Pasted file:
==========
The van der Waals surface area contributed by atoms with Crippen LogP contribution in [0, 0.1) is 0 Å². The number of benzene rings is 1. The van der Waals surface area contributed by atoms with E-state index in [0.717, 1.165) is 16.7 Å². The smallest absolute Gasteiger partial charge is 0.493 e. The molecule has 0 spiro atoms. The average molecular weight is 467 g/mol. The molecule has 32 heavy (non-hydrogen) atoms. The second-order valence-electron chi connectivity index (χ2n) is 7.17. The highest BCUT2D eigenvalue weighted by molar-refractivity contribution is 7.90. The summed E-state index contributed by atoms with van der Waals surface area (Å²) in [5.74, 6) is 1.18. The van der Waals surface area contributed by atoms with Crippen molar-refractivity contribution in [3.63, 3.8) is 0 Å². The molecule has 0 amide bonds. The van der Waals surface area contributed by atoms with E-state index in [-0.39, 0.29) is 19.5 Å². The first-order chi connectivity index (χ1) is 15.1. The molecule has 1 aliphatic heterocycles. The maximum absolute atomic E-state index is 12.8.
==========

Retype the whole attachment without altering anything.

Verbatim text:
The van der Waals surface area contributed by atoms with Crippen LogP contribution in [0, 0.1) is 0 Å². The number of benzene rings is 1. The van der Waals surface area contributed by atoms with E-state index in [0.717, 1.165) is 16.7 Å². The smallest absolute Gasteiger partial charge is 0.493 e. The molecule has 0 spiro atoms. The average molecular weight is 467 g/mol. The molecule has 32 heavy (non-hydrogen) atoms. The second-order valence-electron chi connectivity index (χ2n) is 7.17. The highest BCUT2D eigenvalue weighted by molar-refractivity contribution is 7.90. The summed E-state index contributed by atoms with van der Waals surface area (Å²) in [5.74, 6) is 1.18. The van der Waals surface area contributed by atoms with Crippen molar-refractivity contribution in [3.63, 3.8) is 0 Å². The molecule has 0 amide bonds. The van der Waals surface area contributed by atoms with E-state index in [-0.39, 0.29) is 19.5 Å². The first-order chi connectivity index (χ1) is 15.1. The molecule has 1 aliphatic heterocycles. The maximum absolute atomic E-state index is 12.8.